Her parents admitted her to a mental health facility, but her psychotic episodes continued.

"She was still delusional," her father said. "She thought the staff was feeding the patients to alligators."

Kropp heard voices in her head that called her horrible names. Her Modesto neighbors said they sometimes saw her walking down the street talking to herself loudly. That was a sign her illness was worsening, her parents said.

"She could not stop hearing the voices," Don Kropp said. "She would sing out loud to try to drown out the voices."

Judy Kropp said her daughter tried about 15 medications to help her cope with the mental illness, but her condition fluctuated. They said their daughter's life was like "a roller coaster ride" filled with hospital stays and psychotic episodes.

"It was like dreaming when she was awake," she said about her daughter's psychotic episodes. "She didn't know what was real."

Elizabeth Kropp attempted several times to commit suicide, and she was involved in verbal confrontations with police in Oakdale and Turlock. Kropp, however, didn't become violent toward others.

Her mother said she cut herself on her arms and her legs. "It's a way for them to try take the pain away," she said. At one point, her father had to hide his rifle because Kropp wanted to shoot herself.

It never got easier for the family, and Kropp's parents realized they no longer could take care of her. The Kropps had their daughter conserved, which meant Stanislaus County was now responsible for their daughter's well-being.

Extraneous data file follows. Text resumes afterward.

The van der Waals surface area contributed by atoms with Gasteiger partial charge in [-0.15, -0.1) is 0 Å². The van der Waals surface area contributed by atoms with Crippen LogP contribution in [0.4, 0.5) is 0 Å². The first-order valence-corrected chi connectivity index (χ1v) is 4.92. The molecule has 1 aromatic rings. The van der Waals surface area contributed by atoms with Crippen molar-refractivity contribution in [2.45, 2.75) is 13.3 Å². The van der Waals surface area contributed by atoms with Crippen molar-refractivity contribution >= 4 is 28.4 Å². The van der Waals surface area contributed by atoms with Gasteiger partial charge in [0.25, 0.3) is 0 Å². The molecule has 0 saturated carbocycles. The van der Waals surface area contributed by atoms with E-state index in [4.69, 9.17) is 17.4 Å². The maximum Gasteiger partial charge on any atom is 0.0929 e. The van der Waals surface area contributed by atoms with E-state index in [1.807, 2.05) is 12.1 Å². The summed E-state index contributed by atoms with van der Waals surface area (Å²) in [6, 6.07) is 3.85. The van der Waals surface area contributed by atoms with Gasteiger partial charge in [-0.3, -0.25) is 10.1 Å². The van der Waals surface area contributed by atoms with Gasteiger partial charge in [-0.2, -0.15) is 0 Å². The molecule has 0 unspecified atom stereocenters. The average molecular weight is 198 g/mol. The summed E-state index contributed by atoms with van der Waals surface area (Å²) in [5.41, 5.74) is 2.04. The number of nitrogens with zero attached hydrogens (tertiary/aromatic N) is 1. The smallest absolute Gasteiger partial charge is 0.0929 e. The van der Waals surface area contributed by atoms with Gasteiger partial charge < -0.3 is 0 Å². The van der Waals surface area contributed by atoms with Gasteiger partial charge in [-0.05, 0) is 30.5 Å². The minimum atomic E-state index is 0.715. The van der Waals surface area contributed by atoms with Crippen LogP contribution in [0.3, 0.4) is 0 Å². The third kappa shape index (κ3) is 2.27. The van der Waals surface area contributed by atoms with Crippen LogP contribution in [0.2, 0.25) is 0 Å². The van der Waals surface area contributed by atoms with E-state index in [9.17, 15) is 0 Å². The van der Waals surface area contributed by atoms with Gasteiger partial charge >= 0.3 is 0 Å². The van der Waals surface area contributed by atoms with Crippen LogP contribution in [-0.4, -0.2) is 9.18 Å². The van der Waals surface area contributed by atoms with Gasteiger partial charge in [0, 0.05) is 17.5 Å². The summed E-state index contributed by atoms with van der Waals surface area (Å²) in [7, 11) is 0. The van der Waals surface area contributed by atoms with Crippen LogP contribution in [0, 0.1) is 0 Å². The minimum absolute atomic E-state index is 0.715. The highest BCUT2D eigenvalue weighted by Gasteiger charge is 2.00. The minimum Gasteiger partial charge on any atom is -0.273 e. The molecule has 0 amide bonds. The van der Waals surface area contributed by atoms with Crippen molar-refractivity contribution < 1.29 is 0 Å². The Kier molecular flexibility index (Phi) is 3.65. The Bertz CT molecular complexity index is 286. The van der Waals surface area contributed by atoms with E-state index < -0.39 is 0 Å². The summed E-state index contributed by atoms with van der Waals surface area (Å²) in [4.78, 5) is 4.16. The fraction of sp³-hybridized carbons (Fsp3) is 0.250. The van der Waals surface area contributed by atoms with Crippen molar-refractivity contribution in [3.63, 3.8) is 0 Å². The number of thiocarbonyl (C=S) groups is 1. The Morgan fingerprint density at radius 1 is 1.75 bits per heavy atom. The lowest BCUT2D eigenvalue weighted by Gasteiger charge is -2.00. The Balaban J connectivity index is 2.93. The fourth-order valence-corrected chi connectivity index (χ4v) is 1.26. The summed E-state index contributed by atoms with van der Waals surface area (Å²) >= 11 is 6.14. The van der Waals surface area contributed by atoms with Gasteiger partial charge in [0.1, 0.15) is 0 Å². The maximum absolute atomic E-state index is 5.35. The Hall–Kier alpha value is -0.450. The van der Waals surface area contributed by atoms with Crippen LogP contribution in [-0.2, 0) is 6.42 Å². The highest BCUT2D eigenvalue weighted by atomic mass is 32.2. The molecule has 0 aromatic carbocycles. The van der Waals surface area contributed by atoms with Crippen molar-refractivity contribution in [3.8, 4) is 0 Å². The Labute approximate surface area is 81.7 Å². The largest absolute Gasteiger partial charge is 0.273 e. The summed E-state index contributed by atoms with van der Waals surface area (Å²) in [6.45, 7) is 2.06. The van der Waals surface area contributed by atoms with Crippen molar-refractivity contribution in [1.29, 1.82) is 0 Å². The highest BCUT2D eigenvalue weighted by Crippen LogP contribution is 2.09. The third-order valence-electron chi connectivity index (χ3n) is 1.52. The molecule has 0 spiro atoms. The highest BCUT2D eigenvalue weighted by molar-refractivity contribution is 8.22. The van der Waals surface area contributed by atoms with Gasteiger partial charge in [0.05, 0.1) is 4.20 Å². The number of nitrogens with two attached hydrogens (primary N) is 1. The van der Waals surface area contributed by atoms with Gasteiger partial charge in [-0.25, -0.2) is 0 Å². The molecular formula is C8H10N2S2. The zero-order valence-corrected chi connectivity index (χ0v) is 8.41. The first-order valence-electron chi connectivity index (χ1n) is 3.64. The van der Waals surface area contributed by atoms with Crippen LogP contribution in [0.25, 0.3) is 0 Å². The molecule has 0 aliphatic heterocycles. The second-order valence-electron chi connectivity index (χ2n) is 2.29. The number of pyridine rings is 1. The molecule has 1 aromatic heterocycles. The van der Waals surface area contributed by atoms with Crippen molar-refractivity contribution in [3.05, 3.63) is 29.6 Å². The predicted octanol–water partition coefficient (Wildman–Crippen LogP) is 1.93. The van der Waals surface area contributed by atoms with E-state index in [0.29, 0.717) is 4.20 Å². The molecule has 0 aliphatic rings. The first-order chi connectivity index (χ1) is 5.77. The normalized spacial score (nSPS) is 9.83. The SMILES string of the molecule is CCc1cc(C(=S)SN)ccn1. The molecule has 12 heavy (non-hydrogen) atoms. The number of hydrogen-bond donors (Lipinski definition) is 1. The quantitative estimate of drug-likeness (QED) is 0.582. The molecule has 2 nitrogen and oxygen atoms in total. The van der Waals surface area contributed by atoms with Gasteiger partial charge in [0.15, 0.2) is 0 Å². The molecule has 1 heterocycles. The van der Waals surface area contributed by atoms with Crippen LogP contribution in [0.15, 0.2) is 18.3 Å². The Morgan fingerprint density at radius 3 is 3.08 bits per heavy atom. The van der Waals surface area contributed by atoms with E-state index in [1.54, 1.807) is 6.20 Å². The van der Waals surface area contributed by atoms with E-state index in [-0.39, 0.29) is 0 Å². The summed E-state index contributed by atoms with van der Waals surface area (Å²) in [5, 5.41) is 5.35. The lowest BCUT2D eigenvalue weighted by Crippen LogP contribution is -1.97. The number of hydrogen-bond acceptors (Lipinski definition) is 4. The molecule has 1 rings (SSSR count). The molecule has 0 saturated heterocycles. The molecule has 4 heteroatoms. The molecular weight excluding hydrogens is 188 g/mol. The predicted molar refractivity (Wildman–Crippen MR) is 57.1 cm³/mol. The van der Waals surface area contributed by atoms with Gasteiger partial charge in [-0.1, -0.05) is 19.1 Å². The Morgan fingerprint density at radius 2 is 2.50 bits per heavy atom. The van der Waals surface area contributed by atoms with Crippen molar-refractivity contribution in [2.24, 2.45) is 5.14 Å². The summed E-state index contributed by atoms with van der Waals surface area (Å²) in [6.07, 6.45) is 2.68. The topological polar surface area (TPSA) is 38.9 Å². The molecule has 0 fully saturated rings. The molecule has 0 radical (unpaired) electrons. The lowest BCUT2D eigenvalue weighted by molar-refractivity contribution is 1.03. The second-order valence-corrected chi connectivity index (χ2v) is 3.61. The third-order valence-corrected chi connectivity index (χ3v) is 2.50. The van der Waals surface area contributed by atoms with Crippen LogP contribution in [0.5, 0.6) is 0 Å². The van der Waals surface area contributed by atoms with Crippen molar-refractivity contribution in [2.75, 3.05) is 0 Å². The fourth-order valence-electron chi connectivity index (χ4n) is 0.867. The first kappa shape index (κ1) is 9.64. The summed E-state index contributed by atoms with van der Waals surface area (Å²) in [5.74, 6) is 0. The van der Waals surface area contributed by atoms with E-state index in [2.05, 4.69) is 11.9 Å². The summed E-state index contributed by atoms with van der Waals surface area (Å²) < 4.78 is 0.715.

It also meant that the county could hospitalize Kropp involuntarily when she showed signs of bizarre behavior. Sometimes Kropp complied with her treatment, but sometimes she refused to take medication.

It wasn't the ideal form of treatment, but there was nothing else they could do, her parents said. Kropp broke off communication with her family six years ago, and her parents communicated with her through letters given to their daughter's counselor.

Signs of progress?

Relatives had seen Kropp in recent weeks. She had converted to the Mormon faith, and it appeared she was improving.

They were wrong.

Kropp was renting a room from a family at a house on Joni Avenue, a few blocks east of Catherine Everett Elementary School. Her parents said she was living off disability checks.

Shortly after 2 p.m., a woman went into the campus main office and told school officials she saw Kropp carrying a knife and bleeding from wounds on her head, said Everett Principal Michael Brady.